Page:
Thursday, August 02, 2007

Mortgage: implosion

Starting in the spring of 2005, these adjustable rate mortgages began to get a lot more popular, largely because regular mortgages no longer allowed many buyers to afford the house they wanted.

They turned instead to a mortgage that had an artificially low interest rate for an initial period, before resetting to a higher rate. When the higher rate kicks in, the monthly mortgage bill typically jumps by hundreds of dollars. The initial period often lasted two years, and two plus 2005 equals right about now.

The peak month for the resetting of mortgages will come this October, according to Credit Suisse, when more than $50 billion in mortgages will switch to a new rate for the first time. The level will remain above $30 billion a month through September 2008. In all, the interest rates on about $1 trillion worth of mortgages, or 12 percent of the nation’s total, will reset for the first time this year or next. A couple of years ago, by comparison, only a marginal amount of mortgage debt — a few billion dollars — was resetting each month.

So all the carnage in the mortgage market thus far has come even before the bulk of mortgages have reset. “The worst is not over in the subprime mortgage market,” analysts at JPMorgan recently wrote to the firm’s clients. “The reason for our pessimism is that loans originated in late 2005 and all of 2006, the period that saw peak origination volumes and sharply decreased underwriting quality, are only now starting to reset in large numbers.”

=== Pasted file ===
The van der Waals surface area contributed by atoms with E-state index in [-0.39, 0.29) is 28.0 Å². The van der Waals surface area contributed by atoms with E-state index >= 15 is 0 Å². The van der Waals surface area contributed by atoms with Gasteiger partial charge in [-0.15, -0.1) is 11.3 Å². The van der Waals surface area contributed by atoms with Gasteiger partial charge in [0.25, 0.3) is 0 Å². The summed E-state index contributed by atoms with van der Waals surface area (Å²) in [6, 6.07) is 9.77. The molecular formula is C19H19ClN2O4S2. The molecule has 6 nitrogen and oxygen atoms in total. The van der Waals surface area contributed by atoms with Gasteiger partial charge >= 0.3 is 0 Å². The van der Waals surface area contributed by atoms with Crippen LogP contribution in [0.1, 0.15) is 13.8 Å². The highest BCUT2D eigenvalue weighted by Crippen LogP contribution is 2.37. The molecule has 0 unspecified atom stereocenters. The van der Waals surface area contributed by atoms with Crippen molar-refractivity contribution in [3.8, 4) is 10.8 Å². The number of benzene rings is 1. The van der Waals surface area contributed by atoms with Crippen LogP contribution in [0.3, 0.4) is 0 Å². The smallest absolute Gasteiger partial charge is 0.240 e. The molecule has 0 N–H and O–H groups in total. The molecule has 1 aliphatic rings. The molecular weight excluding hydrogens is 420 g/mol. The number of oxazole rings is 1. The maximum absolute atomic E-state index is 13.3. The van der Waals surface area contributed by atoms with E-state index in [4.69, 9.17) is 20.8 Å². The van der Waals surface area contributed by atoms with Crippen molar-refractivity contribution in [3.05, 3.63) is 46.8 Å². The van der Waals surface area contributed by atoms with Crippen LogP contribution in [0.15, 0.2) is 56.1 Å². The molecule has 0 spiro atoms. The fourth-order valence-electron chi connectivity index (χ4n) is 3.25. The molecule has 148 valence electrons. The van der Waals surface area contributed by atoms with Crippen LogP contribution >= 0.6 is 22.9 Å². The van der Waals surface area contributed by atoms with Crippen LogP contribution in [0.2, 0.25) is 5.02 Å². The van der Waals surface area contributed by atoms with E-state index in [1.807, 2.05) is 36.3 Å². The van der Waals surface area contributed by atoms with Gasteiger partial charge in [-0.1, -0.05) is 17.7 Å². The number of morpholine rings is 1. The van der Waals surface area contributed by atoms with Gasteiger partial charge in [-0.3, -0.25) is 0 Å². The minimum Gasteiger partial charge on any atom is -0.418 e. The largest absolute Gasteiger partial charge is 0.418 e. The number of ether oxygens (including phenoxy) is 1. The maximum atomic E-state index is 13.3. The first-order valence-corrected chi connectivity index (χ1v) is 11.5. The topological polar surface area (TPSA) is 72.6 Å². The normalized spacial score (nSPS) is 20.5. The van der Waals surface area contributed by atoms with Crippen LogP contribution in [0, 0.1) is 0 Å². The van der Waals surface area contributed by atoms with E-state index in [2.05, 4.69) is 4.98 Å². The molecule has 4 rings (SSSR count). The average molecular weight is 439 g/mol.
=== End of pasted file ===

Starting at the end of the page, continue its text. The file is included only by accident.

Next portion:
The flood of those homes onto the market will further depress house prices. So will the newfound conservatism of mortgage lenders, which will make it harder for tomorrow’s buyers to get a mortgage. (Thank goodness.) The S.& P./Case-Shiller index of home prices covering 10 major cities has fallen about 3 percent since its peak last summer. Two or three years from now, JPMorgan predicts, the index will have fallen 15 to 20 percent. Adjusting for inflation, the decline will be worse.

There has never been a real estate bubble like the one of the last decade. So it’s impossible to know what the bust will bring, especially when there are still so many mortgages that are about to get a lot more expensive.

From: via NY Times Aug. 3rd


Anonymous Anonymous said...

Your comment of resets adding a few hundred in monthly payments I think is too mild. I thought many of these loans go from 1% rates up to 4% maybe even 6% at the first reset. That is a 400% to 600% increase -- much more than a few hundies on even the cheapest of Bay area homes.

Of course we may see a short term increase in consumer spending and the economy as the FB realize they cannot afford their reset, cannot refinance, and simply decide to live rent free for the 6 months plus it will take to foreclose on their homes.

7:30 AM  
Anonymous HellBoy said...

Morgage Implosion? We may not have seen anything yet around here in the Bay Area. According to this article

The secondary market is going into "vapor lock" which means higher rates for all non-conforming loans. That's for new loans and refis. This will affect high cost areas big time. Things may finally be starting to get ugly around here?